The general public views matsutake mycelium origins as
primarily spore oriented. Spore is like seed, produced to
insure survival of the species. Plant the spore and the
organism will grow. This is not true with matsutake.
|| Japanese scientist have attempted for
decades to artificially inoculate trees with matsutake.
There is no record or claims of success, save 1 second
hand account. A seedling was placed in an existing shirro, colony of matsutake, and removed later. Matsutake
was found on it's roots.
Standard methods for inoculation have failed. There
have been literally millions of attempts by several
scientist around the world, yet few trees have ever
artificially been inoculated from spore.
Recently one team has been successful in growing the
mycelium in large quantities. However growing the
mycelium and creating a symbiotic relationship are
different worlds. Inoculation of trees resulted in the
demise of the trees.
Those with experience suspect a secession of fungi. A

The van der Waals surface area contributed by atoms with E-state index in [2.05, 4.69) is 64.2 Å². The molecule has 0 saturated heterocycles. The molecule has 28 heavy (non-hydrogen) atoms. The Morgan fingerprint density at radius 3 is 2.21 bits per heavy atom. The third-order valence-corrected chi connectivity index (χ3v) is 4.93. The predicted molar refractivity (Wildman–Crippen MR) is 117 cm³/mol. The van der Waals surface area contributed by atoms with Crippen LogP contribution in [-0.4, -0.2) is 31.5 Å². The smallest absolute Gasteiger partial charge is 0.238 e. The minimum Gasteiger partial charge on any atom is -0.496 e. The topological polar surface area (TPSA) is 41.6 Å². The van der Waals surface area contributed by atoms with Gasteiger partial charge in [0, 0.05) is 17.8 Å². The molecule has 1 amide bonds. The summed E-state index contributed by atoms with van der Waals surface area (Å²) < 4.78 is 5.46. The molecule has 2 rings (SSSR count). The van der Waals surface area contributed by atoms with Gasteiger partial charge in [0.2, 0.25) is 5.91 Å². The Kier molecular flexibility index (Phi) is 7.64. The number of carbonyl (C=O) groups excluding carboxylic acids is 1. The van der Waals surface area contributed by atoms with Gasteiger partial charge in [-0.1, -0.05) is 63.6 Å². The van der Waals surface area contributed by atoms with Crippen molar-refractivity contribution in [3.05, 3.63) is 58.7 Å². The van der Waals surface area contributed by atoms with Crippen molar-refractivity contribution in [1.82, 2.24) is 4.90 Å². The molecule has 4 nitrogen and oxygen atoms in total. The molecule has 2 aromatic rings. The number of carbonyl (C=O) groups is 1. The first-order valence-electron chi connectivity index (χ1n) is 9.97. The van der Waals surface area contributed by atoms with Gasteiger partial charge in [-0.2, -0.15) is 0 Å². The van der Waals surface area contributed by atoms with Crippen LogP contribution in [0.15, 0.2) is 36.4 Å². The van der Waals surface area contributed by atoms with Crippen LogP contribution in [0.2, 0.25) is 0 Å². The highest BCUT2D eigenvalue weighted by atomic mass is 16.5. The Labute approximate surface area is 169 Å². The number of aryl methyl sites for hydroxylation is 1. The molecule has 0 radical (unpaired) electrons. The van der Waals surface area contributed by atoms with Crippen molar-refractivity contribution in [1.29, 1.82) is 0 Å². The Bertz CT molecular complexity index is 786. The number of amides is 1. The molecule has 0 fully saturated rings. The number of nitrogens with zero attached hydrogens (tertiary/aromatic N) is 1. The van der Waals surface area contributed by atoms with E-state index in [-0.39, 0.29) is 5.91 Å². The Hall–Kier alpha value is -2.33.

variety of fungi must precede matsutake. One commercial
harvester and student of matsutake, John Getz, claims to
have observed at least portions of this succession. One
mushroom followed in a few years by another and so on
until matsutake appears.
John, as other, has also noted the influence of
deer. Concentrations of matsutake are found along four
legged highways. Common sense would indicate animals
consume the mushroom and deposit spore in there travels.
Yet human attempts to propagate matsutake from spore have
The ability of man to create a matsutake ecosystem is
non existent. In addition, no fruit has ever been
Much of the workings of the matsutake ecosystem are still